The “Transformed” organizations report the most progress in leveraging IT resources to speed product innovation and time to market; automating manual processes and tasks; and running IT as a profit center rather than a cost center. These companies:
- (96 percent) Exceeded revenue targets last year, more than 2X the least mature;
- Are 8X more likely than the least mature organizations to report a highly cooperative relationship between IT and the business;
- Made “excellent progress” running IT as a profit center rather than a cost center (7X more likely than the least mature);
- Are 7X more likely than the least mature organizations to have IT viewed by the business as a competitive differentiator;
- Leverage IT resources to speed product innovation and time to market (6X more likely than the least mature organizations).
According to ESG, the adoption of modern data center technologies, such as scale-out storage systems and converged/hyper-converged infrastructure, can improve the agility and responsiveness of infrastructure provisioning, IT project delivery and application development. The study found:
- 54 percent of all respondents use converged or hyper-converged infrastructure to support applications;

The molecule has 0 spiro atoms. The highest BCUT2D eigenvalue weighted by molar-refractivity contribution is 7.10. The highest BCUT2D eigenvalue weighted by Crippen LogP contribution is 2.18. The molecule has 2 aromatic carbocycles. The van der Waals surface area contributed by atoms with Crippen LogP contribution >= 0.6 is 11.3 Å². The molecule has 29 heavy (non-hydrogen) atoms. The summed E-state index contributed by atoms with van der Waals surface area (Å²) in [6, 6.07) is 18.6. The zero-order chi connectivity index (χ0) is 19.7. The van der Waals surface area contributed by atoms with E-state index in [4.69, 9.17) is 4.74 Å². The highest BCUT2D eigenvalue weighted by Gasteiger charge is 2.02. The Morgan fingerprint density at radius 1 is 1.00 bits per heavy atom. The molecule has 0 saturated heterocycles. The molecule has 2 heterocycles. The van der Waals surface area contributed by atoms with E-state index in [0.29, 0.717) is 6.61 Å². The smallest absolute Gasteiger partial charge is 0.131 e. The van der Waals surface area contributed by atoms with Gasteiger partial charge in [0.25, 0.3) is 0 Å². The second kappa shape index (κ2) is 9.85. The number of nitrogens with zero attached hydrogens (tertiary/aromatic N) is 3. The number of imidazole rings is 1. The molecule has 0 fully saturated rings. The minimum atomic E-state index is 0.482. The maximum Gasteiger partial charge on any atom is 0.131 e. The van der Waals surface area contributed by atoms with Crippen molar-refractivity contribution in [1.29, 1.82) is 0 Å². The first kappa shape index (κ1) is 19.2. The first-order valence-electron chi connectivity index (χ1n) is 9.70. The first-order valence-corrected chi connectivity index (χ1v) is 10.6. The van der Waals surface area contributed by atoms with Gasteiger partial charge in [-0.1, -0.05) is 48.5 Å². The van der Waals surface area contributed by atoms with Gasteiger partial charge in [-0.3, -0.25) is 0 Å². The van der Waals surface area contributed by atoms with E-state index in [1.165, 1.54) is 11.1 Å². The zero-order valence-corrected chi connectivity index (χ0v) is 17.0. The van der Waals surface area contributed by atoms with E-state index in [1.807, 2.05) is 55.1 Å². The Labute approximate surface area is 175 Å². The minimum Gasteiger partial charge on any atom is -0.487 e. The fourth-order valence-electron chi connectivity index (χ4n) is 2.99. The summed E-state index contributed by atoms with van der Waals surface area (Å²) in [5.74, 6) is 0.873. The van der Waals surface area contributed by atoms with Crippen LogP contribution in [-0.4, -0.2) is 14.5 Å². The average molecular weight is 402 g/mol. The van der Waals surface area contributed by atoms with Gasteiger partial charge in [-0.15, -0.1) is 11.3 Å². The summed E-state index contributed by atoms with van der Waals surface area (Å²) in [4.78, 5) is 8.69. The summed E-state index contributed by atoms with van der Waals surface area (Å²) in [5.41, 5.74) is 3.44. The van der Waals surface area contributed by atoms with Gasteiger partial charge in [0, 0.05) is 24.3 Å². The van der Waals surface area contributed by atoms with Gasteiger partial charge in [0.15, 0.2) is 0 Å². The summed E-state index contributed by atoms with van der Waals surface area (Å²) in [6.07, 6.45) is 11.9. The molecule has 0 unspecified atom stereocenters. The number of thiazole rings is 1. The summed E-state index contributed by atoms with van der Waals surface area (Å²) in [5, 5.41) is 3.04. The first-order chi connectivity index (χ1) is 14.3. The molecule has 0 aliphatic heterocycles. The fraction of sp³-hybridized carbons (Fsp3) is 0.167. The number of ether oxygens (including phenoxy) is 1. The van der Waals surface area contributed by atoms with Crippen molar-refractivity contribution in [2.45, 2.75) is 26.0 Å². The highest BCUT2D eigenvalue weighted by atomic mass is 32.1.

- 58 percent of all respondents have adopted scale-out storage systems in some capacity;
- Roughly 50 percent of respondents are committed to software-defined as a long-term strategy and have begun to implement, evaluate or plan for software-defined technologies.
According to ESG, the adoption of modern IT processes – such as self-service provisioning capabilities, running IT like a public cloud and use of DevOps methodologies – can be an attribute of a successfully transformed company. The study found:
- 26 percent of all respondents have “extensive” or “established” self-service capabilities;
- 65 percent of all respondents have made “excellent” or “acceptable” progress toward providing end users with the same ability to provision IT resources that they can get from a public cloud provider;
- 43 percent of respondents claim “extensive” or “good” adoption of formal DevOps principles and best practices.
IT Transformation is often correlated with a more cooperative and effective relationship between IT and the business, which was validated by the research. The study found:
- 36 percent of IT organizations and their outcomes are evaluated by the C-suite or board of directors monthly, and 38 percent are evaluated quarterly;
- 39 percent have the most senior IT executive reporting directly to the CEO;
- 61 percent of the least mature organizations indicate their line of business stakeholders view IT as a “stable service provider, but ultimately a cost center”.
“Companies today increasingly rely on technology to grow and improve all aspects of their business. However, ESG’s research found that fully “Transformed” IT organizations are admittedly rare at this time. The good news is that there are incremental benefits to be had by making any progress along the maturity curve, which can be achieved by emulating the behaviors of these “Transformed” organizations”, said John McKnight, vice president of Research and Analyst Services, at Enterprise Strategy Group.